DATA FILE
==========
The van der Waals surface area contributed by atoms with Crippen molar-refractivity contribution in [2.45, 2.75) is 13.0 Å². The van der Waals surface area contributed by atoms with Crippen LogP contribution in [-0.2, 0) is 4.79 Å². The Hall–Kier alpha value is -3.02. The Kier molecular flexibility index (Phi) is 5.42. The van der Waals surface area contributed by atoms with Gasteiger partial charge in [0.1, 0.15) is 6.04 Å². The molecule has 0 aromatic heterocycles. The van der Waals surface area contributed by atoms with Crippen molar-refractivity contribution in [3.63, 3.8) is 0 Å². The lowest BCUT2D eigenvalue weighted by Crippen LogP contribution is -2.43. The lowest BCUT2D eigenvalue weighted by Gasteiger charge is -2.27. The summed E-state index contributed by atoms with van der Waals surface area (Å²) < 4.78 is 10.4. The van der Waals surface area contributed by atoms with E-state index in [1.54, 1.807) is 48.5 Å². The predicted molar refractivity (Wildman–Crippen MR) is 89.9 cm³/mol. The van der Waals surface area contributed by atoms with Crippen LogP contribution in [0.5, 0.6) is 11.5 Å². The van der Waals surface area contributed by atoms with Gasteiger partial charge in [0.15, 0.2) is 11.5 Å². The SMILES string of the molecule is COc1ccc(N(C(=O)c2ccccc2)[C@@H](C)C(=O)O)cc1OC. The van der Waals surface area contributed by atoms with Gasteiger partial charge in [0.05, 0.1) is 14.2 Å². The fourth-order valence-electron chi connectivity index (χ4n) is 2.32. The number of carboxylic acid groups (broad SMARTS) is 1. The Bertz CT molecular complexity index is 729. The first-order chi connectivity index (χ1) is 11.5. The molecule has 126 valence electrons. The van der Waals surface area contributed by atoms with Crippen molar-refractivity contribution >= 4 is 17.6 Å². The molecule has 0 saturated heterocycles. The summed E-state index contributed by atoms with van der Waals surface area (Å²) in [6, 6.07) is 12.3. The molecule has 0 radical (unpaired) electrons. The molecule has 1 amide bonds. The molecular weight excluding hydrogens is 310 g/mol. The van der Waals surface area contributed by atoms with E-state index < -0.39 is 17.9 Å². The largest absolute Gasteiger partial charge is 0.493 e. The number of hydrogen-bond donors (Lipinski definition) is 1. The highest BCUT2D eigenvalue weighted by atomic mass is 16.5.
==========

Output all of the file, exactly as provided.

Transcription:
The van der Waals surface area contributed by atoms with Crippen molar-refractivity contribution in [2.45, 2.75) is 13.0 Å². The van der Waals surface area contributed by atoms with Crippen LogP contribution in [-0.2, 0) is 4.79 Å². The Hall–Kier alpha value is -3.02. The Kier molecular flexibility index (Phi) is 5.42. The van der Waals surface area contributed by atoms with Gasteiger partial charge in [0.1, 0.15) is 6.04 Å². The molecule has 0 aromatic heterocycles. The van der Waals surface area contributed by atoms with Crippen molar-refractivity contribution in [3.63, 3.8) is 0 Å². The lowest BCUT2D eigenvalue weighted by Crippen LogP contribution is -2.43. The lowest BCUT2D eigenvalue weighted by Gasteiger charge is -2.27. The summed E-state index contributed by atoms with van der Waals surface area (Å²) < 4.78 is 10.4. The van der Waals surface area contributed by atoms with E-state index in [1.54, 1.807) is 48.5 Å². The predicted molar refractivity (Wildman–Crippen MR) is 89.9 cm³/mol. The van der Waals surface area contributed by atoms with Crippen LogP contribution in [0.5, 0.6) is 11.5 Å². The van der Waals surface area contributed by atoms with Gasteiger partial charge in [0.15, 0.2) is 11.5 Å². The SMILES string of the molecule is COc1ccc(N(C(=O)c2ccccc2)[C@@H](C)C(=O)O)cc1OC. The van der Waals surface area contributed by atoms with Gasteiger partial charge in [0.05, 0.1) is 14.2 Å². The fourth-order valence-electron chi connectivity index (χ4n) is 2.32. The number of carboxylic acid groups (broad SMARTS) is 1. The Bertz CT molecular complexity index is 729. The first-order chi connectivity index (χ1) is 11.5. The molecule has 126 valence electrons. The van der Waals surface area contributed by atoms with Crippen molar-refractivity contribution >= 4 is 17.6 Å². The molecule has 0 saturated heterocycles. The summed E-state index contributed by atoms with van der Waals surface area (Å²) in [6, 6.07) is 12.3. The molecule has 0 radical (unpaired) electrons. The molecule has 1 amide bonds. The molecular weight excluding hydrogens is 310 g/mol. The van der Waals surface area contributed by atoms with E-state index < -0.39 is 17.9 Å². The largest absolute Gasteiger partial charge is 0.493 e. The number of hydrogen-bond donors (Lipinski definition) is 1. The highest BCUT2D eigenvalue weighted by atomic mass is 16.5.